Earlier in the day I had gone up the garden to check if the bees needed feeding again. I have been feeding them since before Christmas. Disease and the vagaries of the weather nowadays mean that every year a high proportion of bee colonies fails to survive the winter. One colony in particular was a cause for concern – a late swarm that hadn’t had time to make enough honey to last it through to spring. Cautiously, trying not to let the cold air in, I tilted the roof of the hive just enough to be able to slide another pot of bee candy over the hole in the crown board. I hadn’t seen the bees themselves since long before Christmas.

Waiting to see if the bees will re-emerge in spring is always an anxious time. Whatever I am doing in the garden – pruning roses, cutting out dead wood – I always find myself drifting up to look at the silent hives. This year the unceasing rain and wind had kept me, and them, penned indoors longer than usual. But then one day – a  gap in the rain – it was a little warmer and suddenly there they were, like a wisp of smoke above the hive. Creeping closer, I watched them coming and going on the alighting board. The queen was laying. All was well.

On my way back to the house I saw that the sudden warmth had also brought out the blossom of the cherry plum, a froth of white against the winter-dark hedges. There were red shoots of peonies in the rose border and silvery tufts of growth on the woody stems of the clematis. There was even a solitary snake’s head fritillary in bud in the sodden Lammas meadow.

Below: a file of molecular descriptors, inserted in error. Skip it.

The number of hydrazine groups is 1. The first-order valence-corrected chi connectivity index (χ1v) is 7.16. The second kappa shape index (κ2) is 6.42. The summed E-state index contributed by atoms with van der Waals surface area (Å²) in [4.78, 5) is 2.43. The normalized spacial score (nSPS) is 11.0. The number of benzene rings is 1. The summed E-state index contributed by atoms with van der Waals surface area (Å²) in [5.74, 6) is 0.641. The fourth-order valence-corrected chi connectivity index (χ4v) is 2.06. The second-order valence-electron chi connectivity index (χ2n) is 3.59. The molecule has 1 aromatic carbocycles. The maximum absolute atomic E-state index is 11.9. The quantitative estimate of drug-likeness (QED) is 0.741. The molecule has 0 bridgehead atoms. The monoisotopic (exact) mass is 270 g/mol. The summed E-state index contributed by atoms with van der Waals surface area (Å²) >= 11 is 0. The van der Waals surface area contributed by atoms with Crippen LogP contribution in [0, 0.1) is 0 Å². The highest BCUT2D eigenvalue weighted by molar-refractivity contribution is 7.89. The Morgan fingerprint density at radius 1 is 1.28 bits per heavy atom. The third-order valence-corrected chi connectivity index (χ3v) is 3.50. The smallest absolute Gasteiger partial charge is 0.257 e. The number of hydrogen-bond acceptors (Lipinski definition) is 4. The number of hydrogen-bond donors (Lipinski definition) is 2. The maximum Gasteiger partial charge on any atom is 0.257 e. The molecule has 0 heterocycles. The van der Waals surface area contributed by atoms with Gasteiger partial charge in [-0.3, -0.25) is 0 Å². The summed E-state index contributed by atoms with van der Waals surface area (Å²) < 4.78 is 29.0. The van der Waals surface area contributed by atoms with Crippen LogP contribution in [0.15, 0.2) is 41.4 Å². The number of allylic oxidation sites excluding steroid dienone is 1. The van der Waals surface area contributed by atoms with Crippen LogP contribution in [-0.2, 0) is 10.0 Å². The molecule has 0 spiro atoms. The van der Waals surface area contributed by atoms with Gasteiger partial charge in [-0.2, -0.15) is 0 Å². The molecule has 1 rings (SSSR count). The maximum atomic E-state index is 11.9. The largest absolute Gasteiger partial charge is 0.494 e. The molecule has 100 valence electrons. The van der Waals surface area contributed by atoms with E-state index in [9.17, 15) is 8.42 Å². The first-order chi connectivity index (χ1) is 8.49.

Nothing to eat in the vegetable garden yet but as I passed the spinney I picked hawthorn buds, Jack-by-the-hedge and wild garlic leaves and made a wild salad to add to the last of the apples in the fruit store – Norfolk Beefing and Lane’s Prince Albert – together with a handful of walnuts picked last September from the trees behind the hives, and added them to the shop-bought celery languishing in the fridge: the taste of spring, that sharp mixture of old and new, hope and regret. It’s here, arrived at last, slipped under the wire when I wasn’t looking.

I fetch from the bookshelf D H Lawrence’s cycle of love poems – the chronicle of his first stormy months with Frieda – and read “Spring Morning”: “We have come through.”

Katherine Swift is the author of “The Morville Hours: the Story of Garden” (Bloomsbury, £9.99)

This article first appeared in the 14 April 2014 issue of the New Statesman, Easter Double

Kyle Seeley
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For emotional value, Emily is Away – a nostalgic instant messaging game – is this year’s best release

If you want to express your lingering teenage angst, there’s no better option.

Every now and then, a game is released that goes beyond what it may look or sound like. It goes straight to the pit of your insides where you thought you had no soul left, and jolts you back to life. Or at least it attempts to. This year, it's Emily is Away.